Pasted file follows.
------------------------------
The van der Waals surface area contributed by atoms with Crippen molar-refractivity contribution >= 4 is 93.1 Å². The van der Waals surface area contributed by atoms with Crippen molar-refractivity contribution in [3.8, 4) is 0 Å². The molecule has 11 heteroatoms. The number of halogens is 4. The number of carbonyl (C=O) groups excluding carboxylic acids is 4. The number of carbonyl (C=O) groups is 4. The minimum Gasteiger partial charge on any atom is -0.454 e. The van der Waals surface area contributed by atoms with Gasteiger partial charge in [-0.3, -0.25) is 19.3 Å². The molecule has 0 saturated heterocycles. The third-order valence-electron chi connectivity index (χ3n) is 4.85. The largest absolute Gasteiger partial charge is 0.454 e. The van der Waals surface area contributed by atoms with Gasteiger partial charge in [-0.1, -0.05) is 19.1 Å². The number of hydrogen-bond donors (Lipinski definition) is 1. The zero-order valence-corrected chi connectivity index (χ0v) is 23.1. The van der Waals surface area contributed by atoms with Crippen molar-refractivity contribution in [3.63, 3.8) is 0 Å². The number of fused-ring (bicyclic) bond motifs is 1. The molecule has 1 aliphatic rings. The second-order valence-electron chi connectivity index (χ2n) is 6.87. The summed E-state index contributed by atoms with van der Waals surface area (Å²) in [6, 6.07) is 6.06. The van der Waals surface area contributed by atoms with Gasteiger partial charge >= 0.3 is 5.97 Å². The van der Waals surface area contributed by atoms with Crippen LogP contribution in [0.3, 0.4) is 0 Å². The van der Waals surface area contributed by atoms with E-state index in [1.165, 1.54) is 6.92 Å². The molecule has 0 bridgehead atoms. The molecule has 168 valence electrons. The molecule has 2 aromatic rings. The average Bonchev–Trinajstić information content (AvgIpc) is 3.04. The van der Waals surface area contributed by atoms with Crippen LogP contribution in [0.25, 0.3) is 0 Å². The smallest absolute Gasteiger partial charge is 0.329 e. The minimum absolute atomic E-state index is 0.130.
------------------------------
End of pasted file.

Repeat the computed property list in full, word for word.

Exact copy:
The van der Waals surface area contributed by atoms with Crippen molar-refractivity contribution >= 4 is 93.1 Å². The van der Waals surface area contributed by atoms with Crippen molar-refractivity contribution in [3.8, 4) is 0 Å². The molecule has 11 heteroatoms. The number of halogens is 4. The number of carbonyl (C=O) groups excluding carboxylic acids is 4. The number of carbonyl (C=O) groups is 4. The minimum Gasteiger partial charge on any atom is -0.454 e. The van der Waals surface area contributed by atoms with Gasteiger partial charge in [-0.3, -0.25) is 19.3 Å². The molecule has 0 saturated heterocycles. The third-order valence-electron chi connectivity index (χ3n) is 4.85. The largest absolute Gasteiger partial charge is 0.454 e. The van der Waals surface area contributed by atoms with Gasteiger partial charge in [-0.1, -0.05) is 19.1 Å². The number of hydrogen-bond donors (Lipinski definition) is 1. The zero-order valence-corrected chi connectivity index (χ0v) is 23.1. The van der Waals surface area contributed by atoms with Crippen molar-refractivity contribution in [3.63, 3.8) is 0 Å². The number of fused-ring (bicyclic) bond motifs is 1. The molecule has 1 aliphatic rings. The second-order valence-electron chi connectivity index (χ2n) is 6.87. The summed E-state index contributed by atoms with van der Waals surface area (Å²) in [6, 6.07) is 6.06. The van der Waals surface area contributed by atoms with Gasteiger partial charge >= 0.3 is 5.97 Å². The van der Waals surface area contributed by atoms with Crippen LogP contribution in [0.3, 0.4) is 0 Å². The van der Waals surface area contributed by atoms with E-state index in [1.165, 1.54) is 6.92 Å². The molecule has 0 bridgehead atoms. The molecule has 168 valence electrons. The molecule has 2 aromatic rings. The average Bonchev–Trinajstić information content (AvgIpc) is 3.04. The van der Waals surface area contributed by atoms with Crippen LogP contribution in [0.25, 0.3) is 0 Å². The smallest absolute Gasteiger partial charge is 0.329 e. The minimum absolute atomic E-state index is 0.130.